SCOTT LAW FIRM
1388 Sutter Street, Suite 715 San Francisco, CA 94109 P:(415) 561-9600 F:(415) 561-9609
Sherry Alhawwash joined the Scott Law Firm in February, 2012 and brings with her over 20 years of experience. She has been legal assistant to Harold Rosenthal specializing in criminal cases; legal assistant to Richard Zitrin, one of the nation's leading authorities on legal ethics and attorney conduct as well as a legal malpractice and murder trial lawyer; and legal assistant to Nussbaum & Zigler, LLP, which specializes in complex antitrust (both on a class and an individual basis), RICO/fraud and False Claims Act litigation. Her recent position before joining SLF was with Paul A. Frassetto's firm, which specializes in legal malpractice, fiduciary and ethics violation claims, malicious prosecution and probate fiduciary litigation. Sherry’s enthusiasm, professionalism, warmth and insistence on excellence immediately made her an integral part of our team.
A San Francisco Bay resident with close ties to her extended family, Sherry is a graduate of Healds College; a Certified Legal Secretary through Hastings Law School and a Notary Public. Sherry believes that the law can and must be used to help people and enrich our community by protecting all of our civil rights.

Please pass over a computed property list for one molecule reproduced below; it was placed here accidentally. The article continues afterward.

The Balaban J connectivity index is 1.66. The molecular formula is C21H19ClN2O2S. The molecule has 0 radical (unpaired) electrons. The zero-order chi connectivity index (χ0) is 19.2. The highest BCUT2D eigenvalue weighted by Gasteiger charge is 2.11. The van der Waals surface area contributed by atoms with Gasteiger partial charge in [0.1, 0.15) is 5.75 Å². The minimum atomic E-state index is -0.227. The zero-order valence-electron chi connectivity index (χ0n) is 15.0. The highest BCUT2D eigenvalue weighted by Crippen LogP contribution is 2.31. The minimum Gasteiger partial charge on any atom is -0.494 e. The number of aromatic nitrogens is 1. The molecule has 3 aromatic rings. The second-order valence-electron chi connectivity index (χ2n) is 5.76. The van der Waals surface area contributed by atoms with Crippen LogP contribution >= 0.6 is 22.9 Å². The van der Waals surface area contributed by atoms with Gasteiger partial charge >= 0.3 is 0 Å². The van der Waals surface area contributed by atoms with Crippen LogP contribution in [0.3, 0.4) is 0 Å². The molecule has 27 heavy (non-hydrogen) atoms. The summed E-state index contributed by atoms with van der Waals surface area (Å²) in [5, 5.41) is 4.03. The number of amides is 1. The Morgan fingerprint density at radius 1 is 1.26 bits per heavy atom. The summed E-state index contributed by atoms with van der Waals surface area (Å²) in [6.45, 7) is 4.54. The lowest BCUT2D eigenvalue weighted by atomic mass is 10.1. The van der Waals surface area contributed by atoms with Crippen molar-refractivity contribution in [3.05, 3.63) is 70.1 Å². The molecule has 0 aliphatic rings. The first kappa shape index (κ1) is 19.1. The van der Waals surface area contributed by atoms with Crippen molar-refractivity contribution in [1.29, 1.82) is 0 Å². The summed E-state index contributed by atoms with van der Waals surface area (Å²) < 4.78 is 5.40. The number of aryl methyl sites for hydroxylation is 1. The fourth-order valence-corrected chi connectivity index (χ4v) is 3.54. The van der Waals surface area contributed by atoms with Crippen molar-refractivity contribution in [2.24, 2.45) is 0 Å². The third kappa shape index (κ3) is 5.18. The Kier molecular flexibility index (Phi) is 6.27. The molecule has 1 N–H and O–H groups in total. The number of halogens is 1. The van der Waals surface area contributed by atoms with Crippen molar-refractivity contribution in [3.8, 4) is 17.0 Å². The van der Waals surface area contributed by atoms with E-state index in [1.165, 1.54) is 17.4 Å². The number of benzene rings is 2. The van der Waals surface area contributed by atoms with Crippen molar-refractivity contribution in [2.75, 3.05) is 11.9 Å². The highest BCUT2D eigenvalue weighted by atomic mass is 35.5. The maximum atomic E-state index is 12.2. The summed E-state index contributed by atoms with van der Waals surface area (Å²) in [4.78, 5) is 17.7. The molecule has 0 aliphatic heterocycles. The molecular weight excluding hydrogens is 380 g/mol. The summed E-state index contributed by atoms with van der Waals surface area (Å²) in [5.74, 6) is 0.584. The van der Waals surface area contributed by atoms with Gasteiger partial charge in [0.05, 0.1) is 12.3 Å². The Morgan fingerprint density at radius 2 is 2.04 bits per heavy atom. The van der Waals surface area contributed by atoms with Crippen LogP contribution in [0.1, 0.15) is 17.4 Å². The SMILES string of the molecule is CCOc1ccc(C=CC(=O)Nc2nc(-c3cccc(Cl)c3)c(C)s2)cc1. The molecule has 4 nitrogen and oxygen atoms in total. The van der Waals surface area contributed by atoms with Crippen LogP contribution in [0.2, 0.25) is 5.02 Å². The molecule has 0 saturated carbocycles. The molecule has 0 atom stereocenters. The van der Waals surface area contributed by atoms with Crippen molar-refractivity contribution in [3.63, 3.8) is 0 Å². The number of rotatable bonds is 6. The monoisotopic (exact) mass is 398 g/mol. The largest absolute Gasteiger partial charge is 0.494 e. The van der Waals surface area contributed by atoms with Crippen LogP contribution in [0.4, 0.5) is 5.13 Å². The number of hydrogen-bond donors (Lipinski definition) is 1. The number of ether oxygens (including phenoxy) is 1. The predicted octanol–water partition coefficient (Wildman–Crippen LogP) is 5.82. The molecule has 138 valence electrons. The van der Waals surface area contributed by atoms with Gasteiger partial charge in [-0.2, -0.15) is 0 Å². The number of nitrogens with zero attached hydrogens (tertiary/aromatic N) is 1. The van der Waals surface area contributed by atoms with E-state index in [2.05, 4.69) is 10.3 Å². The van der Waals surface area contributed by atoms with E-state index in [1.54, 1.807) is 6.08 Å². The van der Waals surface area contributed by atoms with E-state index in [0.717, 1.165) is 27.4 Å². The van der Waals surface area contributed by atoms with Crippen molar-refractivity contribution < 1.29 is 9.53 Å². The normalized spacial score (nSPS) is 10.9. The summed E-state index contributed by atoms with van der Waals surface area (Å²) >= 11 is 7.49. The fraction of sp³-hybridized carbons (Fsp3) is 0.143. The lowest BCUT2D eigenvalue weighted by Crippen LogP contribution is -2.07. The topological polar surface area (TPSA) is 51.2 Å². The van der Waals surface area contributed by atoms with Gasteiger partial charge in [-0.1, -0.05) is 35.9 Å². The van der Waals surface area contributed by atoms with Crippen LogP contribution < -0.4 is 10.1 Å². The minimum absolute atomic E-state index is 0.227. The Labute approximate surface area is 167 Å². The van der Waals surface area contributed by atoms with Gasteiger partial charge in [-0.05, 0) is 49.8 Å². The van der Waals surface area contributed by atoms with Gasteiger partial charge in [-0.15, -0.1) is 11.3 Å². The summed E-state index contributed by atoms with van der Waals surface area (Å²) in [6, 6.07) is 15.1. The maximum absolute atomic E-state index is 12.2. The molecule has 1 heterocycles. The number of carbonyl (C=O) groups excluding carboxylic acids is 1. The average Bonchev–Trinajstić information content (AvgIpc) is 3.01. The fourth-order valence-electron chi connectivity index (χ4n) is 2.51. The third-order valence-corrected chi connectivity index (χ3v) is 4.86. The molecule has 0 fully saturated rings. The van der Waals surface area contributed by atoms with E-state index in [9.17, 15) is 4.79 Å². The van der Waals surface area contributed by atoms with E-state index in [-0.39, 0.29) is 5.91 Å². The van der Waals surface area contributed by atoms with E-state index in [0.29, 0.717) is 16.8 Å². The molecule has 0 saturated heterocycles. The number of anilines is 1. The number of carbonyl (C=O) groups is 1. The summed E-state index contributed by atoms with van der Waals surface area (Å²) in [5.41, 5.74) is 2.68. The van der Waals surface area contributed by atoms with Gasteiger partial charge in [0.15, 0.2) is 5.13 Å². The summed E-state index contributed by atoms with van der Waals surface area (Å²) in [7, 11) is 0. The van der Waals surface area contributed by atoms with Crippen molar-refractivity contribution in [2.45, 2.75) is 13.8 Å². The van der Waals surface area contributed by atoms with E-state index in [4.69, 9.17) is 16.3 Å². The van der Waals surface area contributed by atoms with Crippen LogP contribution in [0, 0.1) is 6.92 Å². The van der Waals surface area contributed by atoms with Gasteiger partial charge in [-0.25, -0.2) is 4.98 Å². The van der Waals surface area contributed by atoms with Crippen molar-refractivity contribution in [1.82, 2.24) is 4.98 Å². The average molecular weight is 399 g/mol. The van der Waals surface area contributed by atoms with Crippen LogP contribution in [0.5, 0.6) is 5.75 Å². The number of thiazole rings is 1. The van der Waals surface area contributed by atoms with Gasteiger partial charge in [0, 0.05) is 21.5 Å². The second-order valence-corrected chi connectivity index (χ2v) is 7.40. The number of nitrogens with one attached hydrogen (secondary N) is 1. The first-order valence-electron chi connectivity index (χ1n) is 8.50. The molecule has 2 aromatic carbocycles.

Current Scott News
Judge: San Francisco police justified in shooting man in wheelchair - Wednesday, April 10, 2013
SAN FRANCISCO (KGO) -- A federal judge ruled San Francisco police were justified in shooting a man in a wheelchair two years ago.
On January 4, 2011 cellphone video of the incident was taken. It shows two officers firing at Randal Dunklin after he had slashed an officer in the shoulder.
The officers say Dunklin continued to be a threat, even after they fired a bean bag at him. Dunklin, who suffers from mental problems, was acquitted of wrongdoing, but filed a civil suit against police for excessive force.
The judge didn't buy it. Dunklin's attorney, John Scott, is outraged.
"Even if the shooting is on videotape and appears to be outrageous, that if a person can somehow claim self-defense, that the person is protected by the law," said Scott.
Dunklin plans to appeal the ruling to the Ninth District Court of appeals.
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